Death is an issue few people want to talk about. One central Ohio woman wants to change that. Lizzy Miles is hosting what's believed to be the first "Death Cafe" in the United States tomorrow night in Westerville. Spaces for the event have already been closed so miles is taking reservations for another cafe August 23rd in Columbus. She talks about them with the Ohio Public Radio's Jo Ingles.
LM: A death café is a pop up event where strangers get together to talk about death, have tea and yummy desserts.
JI: What do people do at these death cafes? Are these terminally ill people who come to these? How do they work?
LM: It is open to the entire community and one of the principles of the death café is there’s no ideology. So you can come if you are worried about your own death or want to talk about someone who has died and you are grieving, or you can come If you want to hear what someone else has to say and you haven’t formed your opinion yet. This is the first one in the United States. There have been 17 in England, just in the past year so it’s become really popular over there
JI: What made you want to do this? This is kind of a strange thing to think….I want to do death cafes.
LM: I’ve worked in hospice for several years and in hospice we find so many people who even with terminal illnesses, have not had the discussion of death with their families. Their families still don’t know what they want. They don’t know what they want. And with my other hospice colleagues, we all say well how can we get people to start talking about death sooner? And this is my attempt at seeing if, opening the conversation to the general community will help people think about death.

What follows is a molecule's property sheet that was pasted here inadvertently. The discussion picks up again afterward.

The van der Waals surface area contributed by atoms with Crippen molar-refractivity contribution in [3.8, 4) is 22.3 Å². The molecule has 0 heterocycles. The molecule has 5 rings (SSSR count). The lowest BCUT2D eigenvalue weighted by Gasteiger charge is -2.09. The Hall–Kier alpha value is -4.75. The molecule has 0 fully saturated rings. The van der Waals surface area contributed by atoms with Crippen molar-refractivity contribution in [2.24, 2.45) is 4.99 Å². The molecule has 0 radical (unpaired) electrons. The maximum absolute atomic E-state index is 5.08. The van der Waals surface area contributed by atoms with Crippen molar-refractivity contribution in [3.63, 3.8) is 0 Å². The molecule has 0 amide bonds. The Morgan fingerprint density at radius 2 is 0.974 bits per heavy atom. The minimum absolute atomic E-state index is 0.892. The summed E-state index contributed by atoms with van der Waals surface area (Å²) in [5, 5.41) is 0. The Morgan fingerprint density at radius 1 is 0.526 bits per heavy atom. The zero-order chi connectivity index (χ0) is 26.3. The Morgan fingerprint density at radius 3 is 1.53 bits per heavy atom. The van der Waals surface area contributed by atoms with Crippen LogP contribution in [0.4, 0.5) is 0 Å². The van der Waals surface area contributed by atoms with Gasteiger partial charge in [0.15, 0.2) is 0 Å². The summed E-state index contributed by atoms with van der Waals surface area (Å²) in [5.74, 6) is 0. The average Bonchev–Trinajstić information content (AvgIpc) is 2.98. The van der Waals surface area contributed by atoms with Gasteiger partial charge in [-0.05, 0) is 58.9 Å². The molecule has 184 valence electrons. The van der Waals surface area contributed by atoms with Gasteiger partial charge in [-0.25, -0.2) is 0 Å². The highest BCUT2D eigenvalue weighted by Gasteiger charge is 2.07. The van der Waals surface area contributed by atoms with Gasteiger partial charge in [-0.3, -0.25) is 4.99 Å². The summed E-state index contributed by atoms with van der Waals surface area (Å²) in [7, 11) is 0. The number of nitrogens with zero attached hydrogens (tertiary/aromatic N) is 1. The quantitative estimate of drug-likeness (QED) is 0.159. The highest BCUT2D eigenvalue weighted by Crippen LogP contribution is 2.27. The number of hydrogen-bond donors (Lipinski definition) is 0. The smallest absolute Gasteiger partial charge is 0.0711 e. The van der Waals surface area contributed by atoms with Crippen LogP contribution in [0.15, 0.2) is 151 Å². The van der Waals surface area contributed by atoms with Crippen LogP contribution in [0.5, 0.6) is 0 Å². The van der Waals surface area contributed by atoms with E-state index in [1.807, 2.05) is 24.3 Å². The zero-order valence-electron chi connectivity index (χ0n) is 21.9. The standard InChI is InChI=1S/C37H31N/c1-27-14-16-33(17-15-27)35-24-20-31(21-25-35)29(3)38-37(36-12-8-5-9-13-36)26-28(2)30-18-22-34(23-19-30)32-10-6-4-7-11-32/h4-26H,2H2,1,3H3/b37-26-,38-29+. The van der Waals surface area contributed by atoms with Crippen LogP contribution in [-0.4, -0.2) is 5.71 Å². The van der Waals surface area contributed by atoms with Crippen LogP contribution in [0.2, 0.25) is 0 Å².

JI: Let me try to understand how this operate. You get people together and how does this work?
LM: it really is just an open conversation of what brought you here. We have tea, coffee, cake and I have cute little cookies that are shaped like tombstones. So there will be food too. That’s part of it. Comfort food, when you are talking about such a serious topic like death, it’s nice to have some cookies and cake along with it.
Miles says two facilitators will help her with the 30 people expected to gather to facilitate conversations about death at the upcoming cafes. There will also be a death cafe, specifically designed for lesbian, gay, bisexual, and transgendered community in the coming months to help them deal with unique problems surrounding death. People who are interested in going to a death café can find out more information by going to www.deathcafe.com